5 Ways to be a Better Leader with Positive Psychology

Conferences, workshops, consultants, coaches – leaders do it all to build their competencies and improve their teams. But why should you spend all this money when the best approach to being a better leader involves easy tactics you can do for free? (Yes, free!)

It’s all about applying best practices from positive psychology, the scientific study of what makes people thrive. If you’re a leader or aspiring leader, these practices could completely change the game for you and your teams!

What is Positive Psychology?

For years, psychology focused largely on dysfunctional and pathological disorders while largely ignoring the research of what conditions might lead to optimal functioning. This realization led to positive psychology. 

Research shows that incorporating positive psychology practices such as optimism, gratitude and acceptance into our daily lives leads to increased self-esteem, improved relationships, and overall positivity. This allows people having greater focus, improved decision-making and more creative thinking. 

Yes, you better believe these are all fundamental qualities of a great leader!

How to Start

Positive psychology starts with building new habits. Here are five easy habits to incorporate into your day to create the positivity needed to improve your leadership skills:

  • Practice mindfulness – Tune into your thoughts in the present moment rather than rehashing the past or fixating on the future. This time in the present reduces stress and burnout, increases focus to make better decisions, and makes you emotionally present for employees. 
    • Take action: Schedule 15 minutes of time to reflect and be mindful a day
  • Show and foster gratitude – Be aware of and thankful for the good things that happen in your life. Then, take the time to express appreciation and return the kindness. This leads to higher self-esteem and empathy in yourself and fosters it in those around you. As a leader, this is critically important for people to feel valued and to create good relationships among team members.
    • Take action: Add a gratitude jar at a common place where there is traffic at work. Encourage people to add notes of appreciation to the jar. Occasionally read aloud during meetings or just on your own to boost positive feelings.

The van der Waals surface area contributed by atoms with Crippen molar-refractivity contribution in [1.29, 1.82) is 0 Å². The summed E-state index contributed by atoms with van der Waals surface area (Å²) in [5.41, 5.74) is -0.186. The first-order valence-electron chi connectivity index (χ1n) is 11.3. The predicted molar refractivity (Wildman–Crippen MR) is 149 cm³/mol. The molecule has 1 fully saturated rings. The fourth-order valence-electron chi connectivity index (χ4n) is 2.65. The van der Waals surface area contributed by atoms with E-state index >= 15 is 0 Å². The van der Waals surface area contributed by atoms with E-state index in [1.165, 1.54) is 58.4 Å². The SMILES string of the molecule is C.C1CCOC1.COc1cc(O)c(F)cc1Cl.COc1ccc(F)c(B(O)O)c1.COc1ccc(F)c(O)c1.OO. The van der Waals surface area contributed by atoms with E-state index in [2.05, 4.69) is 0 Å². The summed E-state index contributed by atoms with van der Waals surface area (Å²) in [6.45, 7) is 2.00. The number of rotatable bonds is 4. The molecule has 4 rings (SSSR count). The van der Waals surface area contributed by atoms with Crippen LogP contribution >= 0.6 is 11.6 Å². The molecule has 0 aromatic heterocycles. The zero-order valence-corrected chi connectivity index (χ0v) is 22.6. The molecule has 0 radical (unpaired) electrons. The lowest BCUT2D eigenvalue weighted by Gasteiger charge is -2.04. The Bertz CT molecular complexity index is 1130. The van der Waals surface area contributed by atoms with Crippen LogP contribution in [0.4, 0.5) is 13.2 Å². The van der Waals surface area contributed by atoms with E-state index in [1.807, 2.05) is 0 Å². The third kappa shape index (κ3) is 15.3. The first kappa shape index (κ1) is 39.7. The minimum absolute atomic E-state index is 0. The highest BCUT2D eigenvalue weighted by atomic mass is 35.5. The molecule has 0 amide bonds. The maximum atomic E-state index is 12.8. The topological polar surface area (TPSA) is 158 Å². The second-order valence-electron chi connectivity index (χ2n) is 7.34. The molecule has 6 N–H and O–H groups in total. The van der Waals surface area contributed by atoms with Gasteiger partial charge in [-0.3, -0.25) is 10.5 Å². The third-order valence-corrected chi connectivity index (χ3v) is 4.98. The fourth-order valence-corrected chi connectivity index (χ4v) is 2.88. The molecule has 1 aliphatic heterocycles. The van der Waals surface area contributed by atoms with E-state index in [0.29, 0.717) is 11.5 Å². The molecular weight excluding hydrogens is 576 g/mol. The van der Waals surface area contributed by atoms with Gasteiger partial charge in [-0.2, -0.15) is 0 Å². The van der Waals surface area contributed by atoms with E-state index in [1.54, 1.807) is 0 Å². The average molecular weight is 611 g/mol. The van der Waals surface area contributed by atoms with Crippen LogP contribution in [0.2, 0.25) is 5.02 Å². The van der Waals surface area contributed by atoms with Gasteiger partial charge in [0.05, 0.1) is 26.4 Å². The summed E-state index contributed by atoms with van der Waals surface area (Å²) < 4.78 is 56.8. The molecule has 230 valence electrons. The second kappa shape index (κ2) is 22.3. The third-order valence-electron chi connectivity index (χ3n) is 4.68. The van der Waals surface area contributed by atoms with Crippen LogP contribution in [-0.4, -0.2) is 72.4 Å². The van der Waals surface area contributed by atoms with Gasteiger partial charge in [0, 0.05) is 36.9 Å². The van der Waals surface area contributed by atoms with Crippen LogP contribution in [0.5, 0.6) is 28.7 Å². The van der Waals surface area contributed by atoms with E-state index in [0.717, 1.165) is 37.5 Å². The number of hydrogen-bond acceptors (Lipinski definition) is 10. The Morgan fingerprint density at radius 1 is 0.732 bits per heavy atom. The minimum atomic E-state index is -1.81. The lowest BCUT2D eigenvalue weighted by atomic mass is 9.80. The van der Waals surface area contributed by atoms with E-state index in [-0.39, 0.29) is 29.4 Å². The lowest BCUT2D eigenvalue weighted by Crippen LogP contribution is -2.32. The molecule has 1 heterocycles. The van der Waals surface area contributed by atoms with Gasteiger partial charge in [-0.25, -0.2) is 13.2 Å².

• Invest in experiences – Over time, satisfaction with possessions decreases, whereas satisfaction with experiences increases. Experiences and events with colleagues or employees that have nothing to do with work boosts moral and positive feelings. These experiences don’t need to be fancy or expensive.
    • Take action: Sometimes just bringing in coffee and donuts, and gather to talk about anything other than work is all that’s needed to make a positive impact. Or try organizing a volunteering event to come together for something outside of work while giving back to others
  • Deepen relationships – A sense of belonging with others around a shared mission or identity is a major contributor to our sense of meaning in life. It’s important to not only get to know employees and team members, but to help them feel like part of the bigger picture.
    • Take action: Better leverage 1×1 meetings with employees to show them you care about them as people. Don’t just ask, “How are you?” These are the most useless three words in business because the person asking doesn’t care and the person answering doesn’t tell the truth. Instead, ask more thoughtful questions to build trust and meaningful relationships. Examples include: Which of your strengths could be used more at work? What energizes you the most about your work? What have you done recently that made you feel proud?
  • Focus on strengths – We all perform better when we engage our strengths use them for a purpose that is greater than our own personal goals. Help your employee focus on and leverage their strengths. 
    • Take action: Use free online tests to uncover strengths (try High5test.com or VIA Institute on Character). Incorporate discussions about your employees’ strengths in 1×1 meetings or performance discussions, specifically related to how strengths can be better leveraged at work to solve problems and improve outcomes.

This November I’ll be digging into these topics further with a Facebook Live Series! Be sure to follow The Brimful Life on Facebook to be notified about these times!

Let's Connect

Beth believes a positive, connected and committed organizational culture is critical to business success. That’s why she combined her 25 years of corporate leadership and management consulting experience with her expertise in diversity and inclusion and positive psychology to launch, The Brimful Life, a consulting firm that works with executives to strengthen their leadership skills and transform their leadership teams and organizational cultures to better support the organization’s vision and strategic goals. In addition, The Brimful Life podcast series, keynote presentations and workshops inspire and equip leaders to put people and culture first.

Beth has lived and worked in London, Tokyo, Johannesburg, Bangkok, Boston and New York City. She has a BA in English Literature from the University of Virginia, a MA in International Relations from Tufts University and an MBA from Columbia University.

Beth lives a brimful life by spending time with her husband and three kids and with running, speed skating and watching cooking competition shows on TV which is ironic because she hates to cook.

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